Assume You Are Not a Savant

Always assume that:

  • you are not a savant.
  • you have absolutely zero natural talent.
  • you are not the exception to the rule.
  • you are completely and utterly average.

Why would I do that? It all sounds very negative. Shouldn’t I be encouraging myself? What if I become a self-fulfilling prophecy?

I don’t know about that, but I’ll tell you what is negative – living a life of disappointment because you expect everything to go your way all the time.

If you expect yourself to be naturally good at everything you try, you’ll be disappointed every time you’re not. If you thinking everybody should love and adore you, you’ll be offended every time somebody doesn’t. And if you believe that for some reason only good things should come your way, you’ll feel personally attacked every time they don’t.

That’s the problem with trying to be “positive” all the time – it can become delusion. The further your expectations drift from reality, the more deluded you are. And if the way you behave causes you to be disappointed, then how helpful is this blind positivity, really?

Of course, tons of people go too far the other way. They become cynical and bitter about the world. They think that since having overly positive expectations leads to disappointment that it’s better to expect the worst all the time. They close themselves off. They refuse to try new things. They think that if they’re not naturally talented enough to be perfect straight away there’s no point trying at all.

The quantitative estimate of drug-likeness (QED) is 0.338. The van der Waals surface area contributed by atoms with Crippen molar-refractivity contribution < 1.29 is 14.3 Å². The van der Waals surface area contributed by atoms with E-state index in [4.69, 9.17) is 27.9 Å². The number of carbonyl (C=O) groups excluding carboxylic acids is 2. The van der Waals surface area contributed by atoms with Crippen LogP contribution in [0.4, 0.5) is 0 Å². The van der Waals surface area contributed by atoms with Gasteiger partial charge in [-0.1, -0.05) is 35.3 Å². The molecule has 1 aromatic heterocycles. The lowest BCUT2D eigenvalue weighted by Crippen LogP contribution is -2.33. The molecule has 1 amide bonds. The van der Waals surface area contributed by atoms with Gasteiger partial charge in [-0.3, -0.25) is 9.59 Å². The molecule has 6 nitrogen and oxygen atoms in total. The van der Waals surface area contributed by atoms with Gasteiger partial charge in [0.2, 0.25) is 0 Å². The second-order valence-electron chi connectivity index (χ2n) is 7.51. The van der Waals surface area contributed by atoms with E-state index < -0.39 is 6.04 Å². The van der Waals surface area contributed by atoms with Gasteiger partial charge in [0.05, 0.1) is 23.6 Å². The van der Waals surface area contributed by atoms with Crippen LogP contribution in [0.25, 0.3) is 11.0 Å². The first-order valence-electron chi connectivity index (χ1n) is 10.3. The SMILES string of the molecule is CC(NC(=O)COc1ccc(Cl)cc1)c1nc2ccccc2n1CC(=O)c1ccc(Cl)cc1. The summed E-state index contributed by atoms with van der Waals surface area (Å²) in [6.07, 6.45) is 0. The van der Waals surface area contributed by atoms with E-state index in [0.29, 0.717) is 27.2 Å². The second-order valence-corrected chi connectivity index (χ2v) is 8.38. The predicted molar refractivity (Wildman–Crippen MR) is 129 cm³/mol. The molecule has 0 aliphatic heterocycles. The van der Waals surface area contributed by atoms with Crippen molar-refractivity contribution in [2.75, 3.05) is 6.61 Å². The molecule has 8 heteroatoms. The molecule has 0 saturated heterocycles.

Well, there’s no need to be like that, either. That’s just as delusional. Being overly positive and being overly negative are merely different sides of the same reality-avoidance coin, and whichever side you pick, you lose.

So what if there’s a way to look at the world where you always win? There is: assume you are no better than average.

If you assume that, and you’re right, then isn’t it a good thing you were prepared for that? It’s better to know where you stand – even if you’re actually way below average – than to just guess and rely on “positive thinking.” Now you can make a decision, grounded in reality, as to whether you care enough to put in the work to raise yourself up, or whether you’ll hedge your bets somewhere else instead. Either choice is fine, but at least you’re making an informed decision.

And then if it turns out you were wrong – if it turns out that you were actually above average, and incredibly naturally talented – then that’s awesome! It’s a bonus! But most important is that you lost nothing by assuming yourself to no better than average. All you did was protect yourself from unnecessary disappointment, and got a pleasant surprise to boot.

I’m always on the lookout for places in life with very high upside and very low downside. This little attitude adjustment is one of them.

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